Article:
Down with the leap second

Recently there was a big fuss (including denouncements from many I know) over a U.S. effort to do away with the leap second. People claimed this was like trying to legislate PI to be 3.I am amazed at the leap the the defense of the leap second. I would be glad to see it go. All our computers keep track of time internally as a number of seconds since some epoch, typically Jan 1 1970 or 1980. They go through various contortions to turn that absolute time into the local time. This includes knowing all the leap-day calculations and the leap day calculations. It’s complicated by knowing that sometimes the day is Feb 29, and by knowing that a very, very few minutes have 61 seconds in them (or if you prefer, that a very few hours have 3601 seconds and rare days have 86401 seconds.)

That’s a mess. A minute should always have 60 seconds. Special casing all time code to deal with this was the wrong approach, and as noted, is subject to errors because the code is very rarely tested in that state.

I’m astounded to see people saying this is the same as declaring pi to be 3. It’s having 86400 seconds in most days and rare leap seconds that is the integerization of a real number. The truly scientific approach would be to declare the day to be 86400.002 seconds, and lengthen that number over the centuries, would it not?

Astronomers, like computers, can and should keep track of time as an absolute number of seconds since some epoch. They actually care very little about what the local time is other than to know when it’s dark, something leap seconds have insignificant bearing on. Indeed, astronomers might be happiest using siderial time (where a day is 23 hours 56 minutes and +4.1 seconds, the true rotational period of the Earth.)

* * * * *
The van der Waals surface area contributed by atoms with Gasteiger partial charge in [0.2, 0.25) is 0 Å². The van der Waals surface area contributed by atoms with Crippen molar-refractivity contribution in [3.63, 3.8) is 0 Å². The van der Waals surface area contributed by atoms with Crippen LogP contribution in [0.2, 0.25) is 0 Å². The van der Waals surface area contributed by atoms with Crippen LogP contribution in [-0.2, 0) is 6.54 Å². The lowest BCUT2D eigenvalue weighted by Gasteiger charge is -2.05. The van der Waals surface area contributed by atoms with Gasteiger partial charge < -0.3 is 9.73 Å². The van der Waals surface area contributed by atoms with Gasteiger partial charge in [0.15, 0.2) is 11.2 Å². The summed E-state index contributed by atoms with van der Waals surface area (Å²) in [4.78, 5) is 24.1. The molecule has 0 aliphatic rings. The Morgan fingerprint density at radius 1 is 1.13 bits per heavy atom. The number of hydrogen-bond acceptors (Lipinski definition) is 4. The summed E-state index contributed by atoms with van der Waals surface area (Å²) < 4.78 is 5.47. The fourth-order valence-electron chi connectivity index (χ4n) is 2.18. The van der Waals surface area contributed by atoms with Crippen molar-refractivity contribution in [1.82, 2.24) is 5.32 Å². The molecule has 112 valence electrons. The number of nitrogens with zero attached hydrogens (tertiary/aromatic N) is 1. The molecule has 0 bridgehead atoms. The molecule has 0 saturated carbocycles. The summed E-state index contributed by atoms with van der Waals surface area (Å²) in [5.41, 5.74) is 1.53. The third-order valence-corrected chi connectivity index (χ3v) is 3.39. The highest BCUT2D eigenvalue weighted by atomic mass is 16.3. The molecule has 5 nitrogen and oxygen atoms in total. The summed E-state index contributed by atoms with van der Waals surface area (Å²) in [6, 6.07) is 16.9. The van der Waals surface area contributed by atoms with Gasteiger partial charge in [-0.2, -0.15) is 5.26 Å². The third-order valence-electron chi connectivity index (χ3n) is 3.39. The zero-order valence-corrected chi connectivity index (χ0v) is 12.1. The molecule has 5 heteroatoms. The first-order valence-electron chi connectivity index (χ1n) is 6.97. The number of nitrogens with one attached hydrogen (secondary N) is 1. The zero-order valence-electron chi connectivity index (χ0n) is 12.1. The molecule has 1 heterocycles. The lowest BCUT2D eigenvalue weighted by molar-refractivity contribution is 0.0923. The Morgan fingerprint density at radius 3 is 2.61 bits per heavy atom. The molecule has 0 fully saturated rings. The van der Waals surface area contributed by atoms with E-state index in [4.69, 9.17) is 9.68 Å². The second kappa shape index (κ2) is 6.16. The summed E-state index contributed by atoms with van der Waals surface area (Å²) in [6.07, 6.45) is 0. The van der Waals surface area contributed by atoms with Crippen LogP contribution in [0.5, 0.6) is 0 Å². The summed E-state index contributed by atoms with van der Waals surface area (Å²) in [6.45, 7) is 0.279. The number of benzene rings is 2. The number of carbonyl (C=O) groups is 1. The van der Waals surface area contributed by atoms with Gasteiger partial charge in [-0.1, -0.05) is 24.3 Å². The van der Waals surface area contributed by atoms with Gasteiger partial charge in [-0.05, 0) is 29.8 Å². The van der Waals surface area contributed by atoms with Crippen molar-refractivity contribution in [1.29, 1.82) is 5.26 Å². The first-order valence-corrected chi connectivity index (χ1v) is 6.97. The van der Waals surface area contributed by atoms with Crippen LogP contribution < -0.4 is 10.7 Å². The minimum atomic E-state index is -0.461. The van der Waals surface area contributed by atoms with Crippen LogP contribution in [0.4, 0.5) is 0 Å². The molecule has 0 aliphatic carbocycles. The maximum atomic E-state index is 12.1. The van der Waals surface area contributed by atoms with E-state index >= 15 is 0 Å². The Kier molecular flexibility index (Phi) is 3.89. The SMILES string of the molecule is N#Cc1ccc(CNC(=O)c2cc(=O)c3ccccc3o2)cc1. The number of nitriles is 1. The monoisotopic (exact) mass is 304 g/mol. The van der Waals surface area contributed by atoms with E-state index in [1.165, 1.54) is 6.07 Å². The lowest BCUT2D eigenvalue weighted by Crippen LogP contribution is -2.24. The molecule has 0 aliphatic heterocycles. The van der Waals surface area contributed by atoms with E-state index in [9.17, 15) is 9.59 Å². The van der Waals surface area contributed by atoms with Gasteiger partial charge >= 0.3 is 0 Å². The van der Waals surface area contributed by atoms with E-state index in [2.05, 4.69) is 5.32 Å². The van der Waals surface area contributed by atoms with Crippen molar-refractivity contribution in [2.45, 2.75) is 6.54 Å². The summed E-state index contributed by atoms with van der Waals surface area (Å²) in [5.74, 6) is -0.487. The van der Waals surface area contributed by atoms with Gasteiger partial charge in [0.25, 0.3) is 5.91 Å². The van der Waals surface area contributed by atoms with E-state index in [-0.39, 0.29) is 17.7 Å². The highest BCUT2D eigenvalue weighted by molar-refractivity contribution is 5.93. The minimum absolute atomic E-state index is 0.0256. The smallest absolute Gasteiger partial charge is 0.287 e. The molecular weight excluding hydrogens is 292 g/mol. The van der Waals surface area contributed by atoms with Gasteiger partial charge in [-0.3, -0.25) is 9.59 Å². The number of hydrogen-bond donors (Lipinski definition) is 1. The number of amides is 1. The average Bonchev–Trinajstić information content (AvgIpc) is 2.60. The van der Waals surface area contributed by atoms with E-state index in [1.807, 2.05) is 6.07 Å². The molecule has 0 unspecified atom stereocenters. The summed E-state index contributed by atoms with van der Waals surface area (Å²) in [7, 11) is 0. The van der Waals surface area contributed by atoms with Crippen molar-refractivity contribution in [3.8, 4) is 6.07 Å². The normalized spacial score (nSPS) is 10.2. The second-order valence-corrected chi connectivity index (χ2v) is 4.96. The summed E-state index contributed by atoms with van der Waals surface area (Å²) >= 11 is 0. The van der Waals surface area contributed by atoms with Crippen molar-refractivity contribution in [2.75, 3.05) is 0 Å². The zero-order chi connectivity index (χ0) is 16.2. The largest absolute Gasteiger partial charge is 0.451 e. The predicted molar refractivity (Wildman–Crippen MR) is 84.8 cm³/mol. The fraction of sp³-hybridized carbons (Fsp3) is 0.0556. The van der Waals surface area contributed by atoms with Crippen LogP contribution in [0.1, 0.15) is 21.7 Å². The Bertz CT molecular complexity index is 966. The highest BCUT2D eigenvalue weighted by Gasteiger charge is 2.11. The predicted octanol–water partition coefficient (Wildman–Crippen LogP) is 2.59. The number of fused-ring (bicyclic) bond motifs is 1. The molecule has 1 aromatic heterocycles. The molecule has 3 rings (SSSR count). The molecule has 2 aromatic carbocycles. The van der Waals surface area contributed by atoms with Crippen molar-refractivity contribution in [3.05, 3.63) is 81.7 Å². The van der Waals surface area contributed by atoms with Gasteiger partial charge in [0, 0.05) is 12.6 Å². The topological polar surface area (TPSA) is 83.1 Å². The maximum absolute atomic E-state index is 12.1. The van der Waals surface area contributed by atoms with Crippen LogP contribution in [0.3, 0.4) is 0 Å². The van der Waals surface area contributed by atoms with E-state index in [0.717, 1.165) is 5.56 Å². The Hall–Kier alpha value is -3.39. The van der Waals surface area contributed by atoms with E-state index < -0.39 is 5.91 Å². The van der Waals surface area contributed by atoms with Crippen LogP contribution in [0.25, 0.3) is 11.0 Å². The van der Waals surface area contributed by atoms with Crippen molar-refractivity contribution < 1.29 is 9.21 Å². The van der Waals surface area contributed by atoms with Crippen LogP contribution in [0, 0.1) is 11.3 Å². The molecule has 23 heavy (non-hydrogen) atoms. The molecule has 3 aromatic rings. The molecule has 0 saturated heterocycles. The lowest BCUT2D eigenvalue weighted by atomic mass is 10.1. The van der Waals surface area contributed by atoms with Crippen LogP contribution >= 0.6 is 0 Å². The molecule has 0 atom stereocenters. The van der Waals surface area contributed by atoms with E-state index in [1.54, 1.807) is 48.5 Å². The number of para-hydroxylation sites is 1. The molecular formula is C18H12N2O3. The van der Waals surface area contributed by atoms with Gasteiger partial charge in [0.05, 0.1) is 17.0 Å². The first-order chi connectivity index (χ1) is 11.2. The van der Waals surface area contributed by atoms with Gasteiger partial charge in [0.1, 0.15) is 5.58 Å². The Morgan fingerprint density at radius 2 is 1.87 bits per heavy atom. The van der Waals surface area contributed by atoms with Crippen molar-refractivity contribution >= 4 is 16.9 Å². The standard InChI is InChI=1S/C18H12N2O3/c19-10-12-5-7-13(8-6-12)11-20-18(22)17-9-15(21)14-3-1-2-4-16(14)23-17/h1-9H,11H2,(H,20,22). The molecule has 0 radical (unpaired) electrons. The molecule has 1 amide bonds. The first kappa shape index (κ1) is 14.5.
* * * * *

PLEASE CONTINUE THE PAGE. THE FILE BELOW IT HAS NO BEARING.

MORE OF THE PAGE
Our system of time is not one scientists would pick in the first place. It is clearly designed for the convenience of the ordinary people, and the legacy of the traditional means of telling time. It’s silly to use this legacy system and at the same demand the general public and its timekeeping systems jump through error-prone hoops to make it reflect noon correctly to the second. Nobody even uses local time anyway, they all use a time zone. The time zone is off by a huge margin from local time, why does it matter in the slightest if it’s off by a few more seconds?

In many centuries, the drift will be noticeable. If we still care about local time, we can fix it then.

Who do we inconvenience?

It somehow seems backward to force the real world to conform to lazy programmers, rather than the other way around.

This is largely a philosophical point of view, since the practical difference in time of not having a leap-second is so slight.

HOWEVER.....given that very few programmers actually write time routines (most grab the time from a library call), and that computer-controlled telescopes are now a high-end consumer item, it may be that more people would be inconvenienced by the lack of a leap second than would be helped.

Leap seconds are not fixed

The problem is leap seconds are announced by a committee. There is no schedule of what years will have leap seconds going into the future. This means your time software would have to get updates of which years have them.

I haven't checked them all but I suspect some time software just kludges it and doesn't account for the leap seconds, and the NTP daemon slowly corrects the clock to UTC.

It's a tough situation. The above solution (slow correction by skewing the clock) works fine for most people, but would be death for those who truly need accurate timekeeping -- like astronomers. Having the software get live updates is messy and requires tables for all of history to maintain a true seconds clock. It also means that your date software, when asked, what second is it, will on that magic day return "60" -- when most programs are expecting a number from 0 tl 59. It's been known to break stuff.